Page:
In a city with a proportionally high number of Korean restaurants, SuRa Korean Cuisine in Mason has plenty of stiff competition. It doesn’t offer the most authentic eating experience – like Riverside Korean Restaurant in Covington – or the quickest and cheapest food – like the Red Sesame Korean BBQ food truck – and it doesn’t have the chicest atmosphere – like Sung Korean Bistro downtown.
Although it might not stand out in any one of these categories, SuRa has it all. Its expansive menu covers everything you would expect from an authentic Korean eatery – bibimbap (mixed rice bowls), tang (Korean soup), barbeque spare ribs and of course a great selection of banchan (side dishes) – its ambience is quiet and inviting, the prices are reasonable and all of the high quality food is exceptionally well prepared.
On the evening of Friday, August 26, my wife and I headed up I-71 to the White Blossom Shopping Center in Mason to indulge in one of our favorite cuisines from what we both agree is the best Korean restaurant in the Cincinnati region. The balance between spicy, umami and sweet, coupled with the unique selection of pickled and fermented foods, makes Korean cuisine unlike any other. Also, it’s commonly regarded as one of the world’s healthiest cuisines, so it’s both delicious for your taste buds and good for your body.
One of the first things you’ll likely notice upon entering SuRa is the raised dining area along the back left wall of the restaurant. Reminiscent of the separate floor eating spaces often found at traditional Japanese and Korean restaurants, this raised dining area containing four tables sits under a rustic pergola-like structure with woven mat blinds half unrolled to make you feel as if you’re eating in your own personal booth. I highly recommend sitting at one of these quaint tables to boost the atmosphere of your dining experience.
Although my wife and I decided to stick to water for our dinner, we have tried both soju and green tea from SuRa in the past. If you’re a connoisseur of fine liquors or have a penchant for vodka or grappa, I suggest trying a bottle of Korea’s unofficial national drink: soju. Distilled from rice – unlike Japanese sake which is brewed from fermented rice – soju has a very clean taste and an alcohol content of around 20-25% ABV. As a result, it makes an excellent accompaniment to the strong flavors of the food without numbing your taste buds in the process.
Both of our meals came with house-made miso soup, so we had a light first course preceding our appetizer and entrées. The soup had a great depth of flavor, and it was evident that SuRa uses a homemade kombu dashi for the stock. There were small pieces of kelp and tofu in the soup, and the broth had the deep brown and cloudy look you expect from high quality miso. It was light yet had a hearty taste, and it made a great palate cleanser to begin our meal.
For an appetizer, we decided to try the squid kimbap, one of SuRa’s variations of this iconic Korean snack. Similar to and inspired by sushi, kimbap (김밥) is a seaweed roll containing rice, pickled daikon radish, cucumbers, spinach and a protein – usually pork. Unlike sushi, however, kimbap is larger, includes a wider variety of ingredients and has a much broader flavor profile. The squid kimbap at SuRa – one of four options you can choose from – includes highly seasoned cooked squid slices, a spicy mayo dipping sauce and purple rice. It made an excellent start to the meal and was packed with deliciously bold flavors.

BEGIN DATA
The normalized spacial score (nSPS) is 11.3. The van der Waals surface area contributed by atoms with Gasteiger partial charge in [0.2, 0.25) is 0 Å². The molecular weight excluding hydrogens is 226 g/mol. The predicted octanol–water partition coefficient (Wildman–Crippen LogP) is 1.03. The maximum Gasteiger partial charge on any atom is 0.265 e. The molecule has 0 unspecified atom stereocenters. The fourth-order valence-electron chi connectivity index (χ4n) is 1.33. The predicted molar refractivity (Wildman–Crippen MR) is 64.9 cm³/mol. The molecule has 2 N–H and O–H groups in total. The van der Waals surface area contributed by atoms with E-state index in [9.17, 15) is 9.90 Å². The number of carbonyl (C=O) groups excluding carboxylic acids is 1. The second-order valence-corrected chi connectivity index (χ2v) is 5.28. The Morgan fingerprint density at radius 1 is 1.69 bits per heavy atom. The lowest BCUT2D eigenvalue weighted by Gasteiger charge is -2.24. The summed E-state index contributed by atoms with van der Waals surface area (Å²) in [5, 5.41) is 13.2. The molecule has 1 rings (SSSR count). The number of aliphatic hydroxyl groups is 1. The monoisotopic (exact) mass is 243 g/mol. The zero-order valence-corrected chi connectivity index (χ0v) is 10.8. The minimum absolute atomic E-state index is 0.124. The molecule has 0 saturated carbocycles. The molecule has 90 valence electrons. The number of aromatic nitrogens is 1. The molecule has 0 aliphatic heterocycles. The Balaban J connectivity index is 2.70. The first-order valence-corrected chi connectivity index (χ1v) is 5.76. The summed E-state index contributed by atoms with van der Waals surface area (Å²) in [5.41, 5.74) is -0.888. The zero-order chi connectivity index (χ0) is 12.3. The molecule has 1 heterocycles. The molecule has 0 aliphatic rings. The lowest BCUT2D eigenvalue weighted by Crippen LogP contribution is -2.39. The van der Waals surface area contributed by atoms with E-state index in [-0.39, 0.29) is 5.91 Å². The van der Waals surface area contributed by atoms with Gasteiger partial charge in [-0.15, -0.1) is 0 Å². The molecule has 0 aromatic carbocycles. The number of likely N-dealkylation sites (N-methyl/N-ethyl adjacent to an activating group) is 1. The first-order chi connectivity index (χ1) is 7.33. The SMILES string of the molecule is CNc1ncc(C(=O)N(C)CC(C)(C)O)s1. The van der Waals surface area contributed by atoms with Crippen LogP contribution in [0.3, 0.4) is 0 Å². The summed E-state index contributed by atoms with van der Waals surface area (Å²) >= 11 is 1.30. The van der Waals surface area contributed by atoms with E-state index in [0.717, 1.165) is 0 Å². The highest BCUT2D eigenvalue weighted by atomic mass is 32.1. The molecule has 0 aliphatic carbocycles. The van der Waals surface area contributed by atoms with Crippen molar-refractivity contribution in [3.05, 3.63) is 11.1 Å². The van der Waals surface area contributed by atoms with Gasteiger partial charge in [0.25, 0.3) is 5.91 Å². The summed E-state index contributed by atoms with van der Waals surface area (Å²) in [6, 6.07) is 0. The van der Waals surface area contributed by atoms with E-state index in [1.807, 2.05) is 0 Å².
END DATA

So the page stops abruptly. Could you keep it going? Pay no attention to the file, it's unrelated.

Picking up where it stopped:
When it came to choosing our entrées, I went with my longtime favorite – osam bulgogi (오삼불고기) – and my wife opted for a something new – janchi guksu (잔치국수) – in lieu of her old standby, jjajangmyon (짜장면) – a noodle dish with a decadent black bean paste. The janchi guksu – which is also referred to as Korean wedding noodle soup – included long buckwheat noodles, small cuts of beef, strips of fried egg, carrots, kale and a hearty beef broth. Although the dish isn’t listed on the restaurant’s website, I recommend giving it a second look on the in-house menu, especially if you’re a fan of rich, warming and savory soups.
I’ve had osam bulgogi at a few Korean restaurants, and no one does it quite as well as SuRa. This dish is comprised of squid and pork belly – osam is a shortened version of the Korean words for these two proteins – a medley of vegetables and the namesake red pepper paste, bulgogi. While the squid is tender and the pork belly succulently fatty and delightfully crisped, the bulgogi sauce brings everything together and makes this dish a remarkable gastronomic accomplishment. It is one of my favorite dishes from any restaurant, and the sweet, smoky and spicy sauce leaves me craving bite after bite.
Any review of a Korean restaurant wouldn’t be complete without a discussion of its banchan. Banchan are Korean side dishes and condiments that are served alongside of a meal. SuRa offers a changing selection of five items, which means that each time you visit you’ll be able to experience new flavors. On tonight’s menu, there was the perennial staple kimchi as well as julienned pickled radish, tofu pieces in soy sauce, cucumbers and sweet marinated tofu strips. For anyone new to Korean dining, these items are meant to be eaten with your meal, so feel free to add them to bites of your entrée or simply snack on them as you enjoy your main dish.
Our meal was spectacular, and we both left with our bellies stuffed. Usually we have to take to-go boxes because the portions are quite large, but this time we finished everything. With a tip, the meal cost around $48, which is a steal for so much delicious food and imported ingredients. Overall, SuRa Korean Cuisine is well worth the drive out to the suburbs, and I’m sure you’ll enjoy its wide selection of unique and wonderfully crafted items as we always do.